Bringing your favourite film to the market square, Atelier Van Lieshout’s Werner – Guerilla Cinema is a cinema on wheels visiting neighbourhoods in Rotterdam. The vehicle, a colossus that balances between tractor and armoured vehicle, has been converted into a mobile cinema specially for the International Film Festival Rotterdam (IFFR). The name is a tribute to cinema daredevil Werner Herzog.
Atelier Van Lieshout artwork on display: Werner (2021)
‘RAUM der Lusten’, Berlijnplein, Utrecht (NL)
30 April 2021 – 29 August 2021
CityLab RAUM in Utrecht has joined with architecture bureau ZUS to host the open-air exhibition ‘RAUM der Lusten‘. The exhibition at the Berlijnplein in Utrecht presents an exciting alternative to the often-monotonous design of our public spaces.
The concept for RAUM der Lusten was inspired by the iconic painting The Garden of Earthly Delights’ by Hieronymus Bosch. Like the painting, the exhibition is a triptych of three landscapes: ‘Paradise’, ‘The World’ and ‘Hell’. The visitor is an integral element of the exhibition, in which each landscape offers a unique experience through its individual programme and works on display.
In the ‘Paradise’ dune landscape by Studio Ossidiana, visitors can lounge, play and enjoy a bite to eat. ‘The World’, designed by architecture bureau ZUS, emphasises collectivity, with an expansive community kitchen garden as its focal point. In the dark, infernal ‘Hell’ landscape, you can find work by artists Maarten Baas, Atelier Van Lieshout and Andrea Hasler.
The exhibition offers plenty to explore and experience; from playful strolls to podcasts, film screenings and foraging tours. For the full programme of events, see the RAUM website.
Atelier Van Lieshout artworks on view: BarRectum (2005)
‘Love in a Mist’, Timmerfabriek, Maastricht (NL)
14 February 2021 – 15 August 2021
This exhibition interweaves narratives about the architecture of fertility, the space shaped by social attitudes, and the women who ensure a better future for upcoming generations. At this exhibition’s core are the heroines, the ladies on the barricades, the spatial consequences of the struggle for self-determination of the body and fertility regulation.
Bureau Europa invited curator Malkit Shoshan (Harvard Graduate School of Architecture and Design) to present her research and exhibition project Love in a Mist. Bureau Europa’s curator Remco Beckers elaborates on the exhibition through the prism of our region’s context
Atelier Van Lieshout artwork on display: The Womb (2003)
‘World Expo 2020’, Netherlands Pavilion, Dubai (UAE)
1 October 2021 – 31 March 2022
At the Netherlands Pavilion at Expo 2020 in Dubai, designers and artists are shining the spotlight on technological innovation. Not only do they add aesthetic value through the power of their imagination; they also help promote a wider acceptance of new technology, resulting in a more beautiful and better world.
The artistic programme, which was put together by Monique Ruhe, seeks to stimulate the senses. As soon as they enter the semi-sunken pavilion, visitors are surrounded by the fragrance of Mastenbroek polder, an olfactory installation by Birthe Leemeijer. In his photographs Kadir van Lohuizen captures the effects of climate change and contemporary food production in a probing way. Joep van Lieshout’s clocks sound as if they are heralding the end of time. Or is it the dawn of a new age?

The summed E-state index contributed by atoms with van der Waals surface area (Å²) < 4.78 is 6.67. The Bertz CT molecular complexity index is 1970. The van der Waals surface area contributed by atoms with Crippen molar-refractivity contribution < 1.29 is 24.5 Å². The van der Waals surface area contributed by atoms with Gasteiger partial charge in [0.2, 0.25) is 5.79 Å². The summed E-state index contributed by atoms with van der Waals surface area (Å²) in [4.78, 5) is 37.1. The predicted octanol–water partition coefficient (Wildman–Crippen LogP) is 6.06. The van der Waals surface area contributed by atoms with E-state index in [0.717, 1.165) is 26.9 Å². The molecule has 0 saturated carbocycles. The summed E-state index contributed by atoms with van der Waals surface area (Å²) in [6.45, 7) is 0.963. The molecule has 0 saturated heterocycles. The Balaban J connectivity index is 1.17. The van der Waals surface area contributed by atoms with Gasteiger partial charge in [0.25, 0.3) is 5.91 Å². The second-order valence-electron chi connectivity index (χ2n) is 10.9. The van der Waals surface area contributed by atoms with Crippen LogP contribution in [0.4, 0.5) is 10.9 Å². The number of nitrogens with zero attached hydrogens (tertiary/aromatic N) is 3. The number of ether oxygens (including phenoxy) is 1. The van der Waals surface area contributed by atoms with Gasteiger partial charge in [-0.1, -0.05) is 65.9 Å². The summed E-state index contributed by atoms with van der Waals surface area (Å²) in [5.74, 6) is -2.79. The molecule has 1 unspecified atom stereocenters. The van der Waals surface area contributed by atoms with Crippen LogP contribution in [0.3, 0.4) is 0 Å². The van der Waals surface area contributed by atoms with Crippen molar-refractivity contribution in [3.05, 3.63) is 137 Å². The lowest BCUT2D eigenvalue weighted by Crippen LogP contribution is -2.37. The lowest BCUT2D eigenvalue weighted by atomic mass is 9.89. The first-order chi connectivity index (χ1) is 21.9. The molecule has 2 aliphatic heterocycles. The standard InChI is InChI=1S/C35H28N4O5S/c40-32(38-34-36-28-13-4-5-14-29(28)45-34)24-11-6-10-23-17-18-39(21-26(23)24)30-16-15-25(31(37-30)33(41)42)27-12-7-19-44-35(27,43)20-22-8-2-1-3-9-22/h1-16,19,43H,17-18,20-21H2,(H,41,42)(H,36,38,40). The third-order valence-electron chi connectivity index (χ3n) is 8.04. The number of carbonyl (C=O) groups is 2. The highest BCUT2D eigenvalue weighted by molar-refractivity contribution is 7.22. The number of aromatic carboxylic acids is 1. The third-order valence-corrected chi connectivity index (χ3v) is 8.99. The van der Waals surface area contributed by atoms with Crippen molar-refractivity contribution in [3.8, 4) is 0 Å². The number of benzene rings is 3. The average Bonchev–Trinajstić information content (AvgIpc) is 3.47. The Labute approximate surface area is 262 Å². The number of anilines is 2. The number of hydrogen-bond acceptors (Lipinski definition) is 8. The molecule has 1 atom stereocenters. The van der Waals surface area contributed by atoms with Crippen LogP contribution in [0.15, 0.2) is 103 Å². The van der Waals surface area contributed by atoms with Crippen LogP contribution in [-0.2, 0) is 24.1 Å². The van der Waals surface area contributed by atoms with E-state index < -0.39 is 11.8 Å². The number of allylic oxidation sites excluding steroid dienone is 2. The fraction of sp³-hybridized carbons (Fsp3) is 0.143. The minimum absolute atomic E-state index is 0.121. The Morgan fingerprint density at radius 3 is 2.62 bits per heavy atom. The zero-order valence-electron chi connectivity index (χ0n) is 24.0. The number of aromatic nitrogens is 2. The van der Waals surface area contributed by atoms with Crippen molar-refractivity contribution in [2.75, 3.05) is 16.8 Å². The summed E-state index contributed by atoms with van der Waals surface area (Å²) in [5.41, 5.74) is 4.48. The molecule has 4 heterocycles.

The Netherlands Pavilion will be located in the Sustainability District, sharing expertise in the area of water, energy and food – www.dutchdubai.com
‘De Afbreekeconomie’, Boijmans van Beuningen, Online
‘The Breakdown Economy’ is an online exhibition about making and destroying things. It’s not about economic growth and efficient production, but about the limitations of this model. How do we destroy everything that we, as humans, have made? In this discussion you can assume a radical position and lump everything together or adopt a more pragmatic attitude whereby a ‘breakdown economy’ is in balance with nature. What connects all these ideas is not just that things can be done differently, but that they must be done differently.
The research by Studio Klarenbeek & Dros into a world without plastic is placed centrally in this exhibition. They have developed a material called ‘weed-ware’ which is a natural degradable alternative to plastic. Atelier Van Lieshout shows a recent version of ‘Disco Inferno – Happy End of Everything’ (2020) which is an ultimate recycle installation that transforms all the waste we collectively produce into crude oil. Koehorst in ’t Veld presents a graphic representation that shows how the bio-based and the fossil economy have, over time, related to each other.
More information about the project via the Boijmans van Beuningen website.
Announcement – BRUTUS
Artist Joep van Lieshout (Atelier Van Lieshout) and project developer RED Company have joined forces to build a large-scale cultural cluster with residential units, offices and services in Rotterdam’s up and coming M4H port area. Their cooperation heralds a new model for urban renewal that does not automatically push out creatives once neighbourhoods upgrade.
BRUTUS combines culture, living and working in an area with 120 years of industrial history. At its heart lies a cultural cluster measuring at least 7,000 square metres (75,000 ft2). This will house a museum, exhibition spaces, a publicly accessible art depot, an art education unit, workshops, studios and working/living spaces for artists. The outdoor area will feature an open air cinema, a theatre and a sculpture garden.